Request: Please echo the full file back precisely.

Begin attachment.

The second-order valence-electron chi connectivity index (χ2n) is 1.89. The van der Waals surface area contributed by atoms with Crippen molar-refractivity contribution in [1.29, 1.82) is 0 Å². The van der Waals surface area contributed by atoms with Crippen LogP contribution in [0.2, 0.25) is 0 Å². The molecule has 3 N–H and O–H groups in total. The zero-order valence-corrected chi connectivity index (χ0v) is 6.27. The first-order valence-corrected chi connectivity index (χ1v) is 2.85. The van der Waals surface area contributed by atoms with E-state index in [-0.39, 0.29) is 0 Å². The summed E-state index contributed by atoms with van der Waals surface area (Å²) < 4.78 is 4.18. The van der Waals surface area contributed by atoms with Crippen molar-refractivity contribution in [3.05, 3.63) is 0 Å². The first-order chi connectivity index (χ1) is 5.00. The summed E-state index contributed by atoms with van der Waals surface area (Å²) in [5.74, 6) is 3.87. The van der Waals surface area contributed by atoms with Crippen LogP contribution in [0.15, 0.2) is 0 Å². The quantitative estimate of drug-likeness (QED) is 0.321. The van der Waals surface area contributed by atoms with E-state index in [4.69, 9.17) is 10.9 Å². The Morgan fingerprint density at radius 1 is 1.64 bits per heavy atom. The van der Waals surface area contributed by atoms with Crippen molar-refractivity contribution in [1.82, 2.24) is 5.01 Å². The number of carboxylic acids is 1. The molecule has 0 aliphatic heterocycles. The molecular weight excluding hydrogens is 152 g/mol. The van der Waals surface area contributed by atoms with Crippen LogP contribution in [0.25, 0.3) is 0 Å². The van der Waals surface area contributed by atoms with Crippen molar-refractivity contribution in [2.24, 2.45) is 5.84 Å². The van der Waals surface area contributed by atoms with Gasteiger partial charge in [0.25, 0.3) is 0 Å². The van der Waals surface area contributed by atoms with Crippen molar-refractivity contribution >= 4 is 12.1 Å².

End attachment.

The second-order valence-electron chi connectivity index (χ2n) is 1.89. The van der Waals surface area contributed by atoms with Crippen molar-refractivity contribution in [1.29, 1.82) is 0 Å². The van der Waals surface area contributed by atoms with Crippen LogP contribution in [0.2, 0.25) is 0 Å². The molecule has 3 N–H and O–H groups in total. The zero-order valence-corrected chi connectivity index (χ0v) is 6.27. The first-order valence-corrected chi connectivity index (χ1v) is 2.85. The van der Waals surface area contributed by atoms with E-state index in [-0.39, 0.29) is 0 Å². The summed E-state index contributed by atoms with van der Waals surface area (Å²) < 4.78 is 4.18. The van der Waals surface area contributed by atoms with Crippen molar-refractivity contribution in [3.05, 3.63) is 0 Å². The first-order chi connectivity index (χ1) is 5.00. The summed E-state index contributed by atoms with van der Waals surface area (Å²) in [5.74, 6) is 3.87. The van der Waals surface area contributed by atoms with Crippen LogP contribution in [0.15, 0.2) is 0 Å². The quantitative estimate of drug-likeness (QED) is 0.321. The van der Waals surface area contributed by atoms with E-state index in [4.69, 9.17) is 10.9 Å². The Morgan fingerprint density at radius 1 is 1.64 bits per heavy atom. The van der Waals surface area contributed by atoms with Crippen molar-refractivity contribution in [1.82, 2.24) is 5.01 Å². The number of carboxylic acids is 1. The molecule has 0 aliphatic heterocycles. The molecular weight excluding hydrogens is 152 g/mol. The van der Waals surface area contributed by atoms with Crippen LogP contribution in [0.25, 0.3) is 0 Å². The van der Waals surface area contributed by atoms with Crippen molar-refractivity contribution in [2.24, 2.45) is 5.84 Å². The van der Waals surface area contributed by atoms with Gasteiger partial charge in [0.25, 0.3) is 0 Å². The van der Waals surface area contributed by atoms with Crippen molar-refractivity contribution >= 4 is 12.1 Å².